Students at St Andrews University are to be given compulsory lessons about sexual consent after it was hit by rape allegations.
Dozens of anonymous allegations about sexual misconduct at the university have been posted on an Instagram account called St Andrews Survivors.
A fraternity at St Andrews University has also suspended a number of its members in relation to the allegations.
The university said its primary concern was to support survivors.
Police Scotland said it was aware of the online reports and was working with the university.
St Andrews' vice-principal of education has met the founder of the Instagram account and has urged people affected to report the allegations.
Posts on the St Andrews Survivors Instagram page, not all of which relate to the university, contain accounts of sexual assault, harassment and rape.
The Daily Telegraph has also reported there have been nine separate rape claims made against students in the St Andrews' branch of US-style fraternity body known as Alpha Epsilon Pi.
A statement on the group's Facebook page, posted on 3 July, said it would suspend all members facing allegations and introduce its own "anti-rape culture education" into new member programmes.
It added: "We find the content of these allegations abhorrent and we take them extremely seriously.
"The fraternity unconditionally opposes, and its conditions of membership absolutely prohibit, any conduct considered sexual harassment or sexual assault."
'Responsibility and respect'
The compulsory orientation module for the upcoming academic year will require all St Andrews students to learn more about consent and sexual assault before matriculating.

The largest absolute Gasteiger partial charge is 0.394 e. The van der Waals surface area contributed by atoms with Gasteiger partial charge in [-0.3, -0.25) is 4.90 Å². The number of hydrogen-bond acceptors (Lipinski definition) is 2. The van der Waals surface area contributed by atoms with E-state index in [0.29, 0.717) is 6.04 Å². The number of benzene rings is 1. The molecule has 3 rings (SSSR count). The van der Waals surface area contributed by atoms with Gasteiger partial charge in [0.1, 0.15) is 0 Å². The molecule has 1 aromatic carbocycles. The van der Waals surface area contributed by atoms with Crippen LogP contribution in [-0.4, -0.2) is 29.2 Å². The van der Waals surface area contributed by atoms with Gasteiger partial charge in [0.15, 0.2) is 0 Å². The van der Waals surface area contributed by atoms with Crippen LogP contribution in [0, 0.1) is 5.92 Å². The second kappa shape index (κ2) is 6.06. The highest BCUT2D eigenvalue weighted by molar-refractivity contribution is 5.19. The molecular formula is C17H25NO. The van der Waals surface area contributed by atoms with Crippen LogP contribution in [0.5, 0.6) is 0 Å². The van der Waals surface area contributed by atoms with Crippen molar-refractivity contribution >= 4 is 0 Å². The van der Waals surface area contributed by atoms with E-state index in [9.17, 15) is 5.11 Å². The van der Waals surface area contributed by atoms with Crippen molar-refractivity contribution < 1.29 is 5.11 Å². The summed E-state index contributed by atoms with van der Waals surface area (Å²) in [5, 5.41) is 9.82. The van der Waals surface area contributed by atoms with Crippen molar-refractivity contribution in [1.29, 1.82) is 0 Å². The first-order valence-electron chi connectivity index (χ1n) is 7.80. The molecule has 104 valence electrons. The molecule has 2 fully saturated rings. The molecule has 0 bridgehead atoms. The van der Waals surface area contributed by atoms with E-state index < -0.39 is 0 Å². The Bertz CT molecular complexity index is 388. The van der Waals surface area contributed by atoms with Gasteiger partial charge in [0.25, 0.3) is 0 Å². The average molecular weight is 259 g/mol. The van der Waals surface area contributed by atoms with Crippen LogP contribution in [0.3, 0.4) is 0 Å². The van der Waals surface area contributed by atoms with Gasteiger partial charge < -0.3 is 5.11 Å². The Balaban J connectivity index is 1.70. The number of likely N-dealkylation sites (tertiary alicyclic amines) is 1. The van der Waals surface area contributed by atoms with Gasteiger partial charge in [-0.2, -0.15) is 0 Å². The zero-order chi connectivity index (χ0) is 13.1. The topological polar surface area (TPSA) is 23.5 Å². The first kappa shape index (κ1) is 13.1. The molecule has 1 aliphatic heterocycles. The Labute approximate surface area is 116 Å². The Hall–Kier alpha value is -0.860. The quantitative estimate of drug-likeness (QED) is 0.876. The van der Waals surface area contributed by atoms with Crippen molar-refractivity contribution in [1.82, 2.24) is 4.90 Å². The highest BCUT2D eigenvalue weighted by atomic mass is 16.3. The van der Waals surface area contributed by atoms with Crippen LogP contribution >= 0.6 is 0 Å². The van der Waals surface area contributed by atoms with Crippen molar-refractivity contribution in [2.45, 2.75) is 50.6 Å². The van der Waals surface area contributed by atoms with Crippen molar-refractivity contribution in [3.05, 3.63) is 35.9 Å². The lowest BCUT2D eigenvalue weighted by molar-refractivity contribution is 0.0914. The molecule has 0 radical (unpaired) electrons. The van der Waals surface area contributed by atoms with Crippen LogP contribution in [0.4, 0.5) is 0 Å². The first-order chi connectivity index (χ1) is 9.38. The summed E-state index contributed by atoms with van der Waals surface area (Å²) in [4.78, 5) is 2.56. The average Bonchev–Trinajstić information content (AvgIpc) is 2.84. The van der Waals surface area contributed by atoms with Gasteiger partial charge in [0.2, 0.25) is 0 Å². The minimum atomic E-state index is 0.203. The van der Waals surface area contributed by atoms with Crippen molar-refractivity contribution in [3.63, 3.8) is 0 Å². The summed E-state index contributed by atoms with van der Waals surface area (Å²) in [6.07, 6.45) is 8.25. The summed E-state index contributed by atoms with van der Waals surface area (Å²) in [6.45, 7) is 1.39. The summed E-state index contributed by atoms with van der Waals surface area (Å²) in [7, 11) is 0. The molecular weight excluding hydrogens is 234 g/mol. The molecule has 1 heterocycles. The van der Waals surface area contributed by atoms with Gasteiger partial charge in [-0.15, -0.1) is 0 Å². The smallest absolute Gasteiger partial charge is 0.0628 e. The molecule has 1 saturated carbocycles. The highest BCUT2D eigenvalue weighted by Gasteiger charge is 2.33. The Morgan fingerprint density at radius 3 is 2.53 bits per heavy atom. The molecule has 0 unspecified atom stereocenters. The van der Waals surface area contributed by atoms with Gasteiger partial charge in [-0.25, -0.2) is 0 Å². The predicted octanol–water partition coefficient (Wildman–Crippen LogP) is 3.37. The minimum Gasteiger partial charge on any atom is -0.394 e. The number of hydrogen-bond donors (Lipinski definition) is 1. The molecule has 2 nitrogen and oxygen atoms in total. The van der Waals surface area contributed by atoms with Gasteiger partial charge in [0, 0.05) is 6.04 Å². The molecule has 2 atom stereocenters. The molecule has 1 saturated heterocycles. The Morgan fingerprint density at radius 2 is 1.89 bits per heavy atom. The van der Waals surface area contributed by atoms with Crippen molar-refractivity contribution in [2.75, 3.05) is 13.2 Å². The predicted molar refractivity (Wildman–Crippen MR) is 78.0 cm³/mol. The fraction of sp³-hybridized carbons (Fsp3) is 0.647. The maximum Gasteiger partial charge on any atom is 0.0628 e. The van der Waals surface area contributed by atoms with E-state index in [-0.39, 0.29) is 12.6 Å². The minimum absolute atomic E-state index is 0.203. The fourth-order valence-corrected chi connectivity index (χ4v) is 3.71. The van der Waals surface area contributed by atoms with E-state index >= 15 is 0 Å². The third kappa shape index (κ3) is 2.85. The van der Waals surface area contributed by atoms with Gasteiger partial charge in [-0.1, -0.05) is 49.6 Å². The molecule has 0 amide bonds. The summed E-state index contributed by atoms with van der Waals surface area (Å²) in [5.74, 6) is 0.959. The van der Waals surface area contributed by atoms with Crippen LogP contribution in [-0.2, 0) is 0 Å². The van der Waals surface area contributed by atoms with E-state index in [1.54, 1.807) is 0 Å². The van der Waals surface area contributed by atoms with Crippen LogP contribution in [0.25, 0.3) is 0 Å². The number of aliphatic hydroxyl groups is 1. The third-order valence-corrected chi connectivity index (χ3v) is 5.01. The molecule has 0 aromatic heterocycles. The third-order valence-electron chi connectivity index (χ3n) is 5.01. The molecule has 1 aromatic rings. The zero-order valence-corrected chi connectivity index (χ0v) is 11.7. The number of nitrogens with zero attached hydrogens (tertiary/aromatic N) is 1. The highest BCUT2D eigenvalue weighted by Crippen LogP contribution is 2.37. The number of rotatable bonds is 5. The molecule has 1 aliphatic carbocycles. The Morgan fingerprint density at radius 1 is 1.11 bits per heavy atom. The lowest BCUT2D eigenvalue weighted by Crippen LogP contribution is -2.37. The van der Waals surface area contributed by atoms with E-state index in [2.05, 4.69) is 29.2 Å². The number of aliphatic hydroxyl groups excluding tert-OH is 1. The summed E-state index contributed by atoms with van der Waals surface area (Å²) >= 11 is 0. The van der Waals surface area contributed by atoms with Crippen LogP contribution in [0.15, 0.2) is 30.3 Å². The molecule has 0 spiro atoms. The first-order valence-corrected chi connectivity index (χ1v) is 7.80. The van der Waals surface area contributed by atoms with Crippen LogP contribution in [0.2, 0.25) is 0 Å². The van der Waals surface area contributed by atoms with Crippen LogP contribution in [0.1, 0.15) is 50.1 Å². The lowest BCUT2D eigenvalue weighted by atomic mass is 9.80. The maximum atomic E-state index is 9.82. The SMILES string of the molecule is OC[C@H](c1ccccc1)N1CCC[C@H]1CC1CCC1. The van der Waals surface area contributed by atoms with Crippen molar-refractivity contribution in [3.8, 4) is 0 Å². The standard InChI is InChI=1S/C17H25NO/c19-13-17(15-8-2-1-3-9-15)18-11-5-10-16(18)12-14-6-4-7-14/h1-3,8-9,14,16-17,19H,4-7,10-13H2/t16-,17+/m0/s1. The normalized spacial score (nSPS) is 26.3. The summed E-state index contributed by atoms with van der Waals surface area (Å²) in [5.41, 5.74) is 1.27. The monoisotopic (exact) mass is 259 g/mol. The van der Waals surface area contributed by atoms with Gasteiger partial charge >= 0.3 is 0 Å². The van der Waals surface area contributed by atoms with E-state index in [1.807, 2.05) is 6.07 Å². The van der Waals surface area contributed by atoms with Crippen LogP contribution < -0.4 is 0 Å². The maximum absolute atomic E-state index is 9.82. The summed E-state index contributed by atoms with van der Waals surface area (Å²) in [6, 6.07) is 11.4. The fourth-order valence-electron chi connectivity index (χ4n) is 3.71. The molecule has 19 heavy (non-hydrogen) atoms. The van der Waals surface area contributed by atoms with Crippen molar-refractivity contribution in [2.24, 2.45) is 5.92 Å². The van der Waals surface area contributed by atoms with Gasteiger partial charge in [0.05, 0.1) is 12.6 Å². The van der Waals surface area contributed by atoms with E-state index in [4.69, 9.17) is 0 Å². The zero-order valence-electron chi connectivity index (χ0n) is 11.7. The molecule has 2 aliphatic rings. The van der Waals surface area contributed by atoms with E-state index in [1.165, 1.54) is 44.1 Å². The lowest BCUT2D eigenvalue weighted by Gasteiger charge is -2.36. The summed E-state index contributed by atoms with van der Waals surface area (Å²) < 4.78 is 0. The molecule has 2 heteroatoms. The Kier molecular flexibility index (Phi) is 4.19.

A spokeswoman for the university pointed out that not all testimonies published by St Andrews Survivors relate to alleged offences committed at the Fife institution.
She added: "We welcome the 'St Andrews Survivors' account's efforts to provide people of all genders a space to voice their experiences of sexual misconduct.
"The university's primary concern is to ensure survivors know that we are ready and willing to support their decisions and take action, facilitate police reporting, and provide ongoing support accordingly.
"The university will always act when incidents are formally reported, and is committed to working collaboratively with students to promote a culture of responsibility and respect."
Yvonne Stenhouse, Police Scotland's community inspector for North East Fife, said: "We are aware of these online reports and are working with the university to make sure students in St Andrews feel safe while they live and study in the town."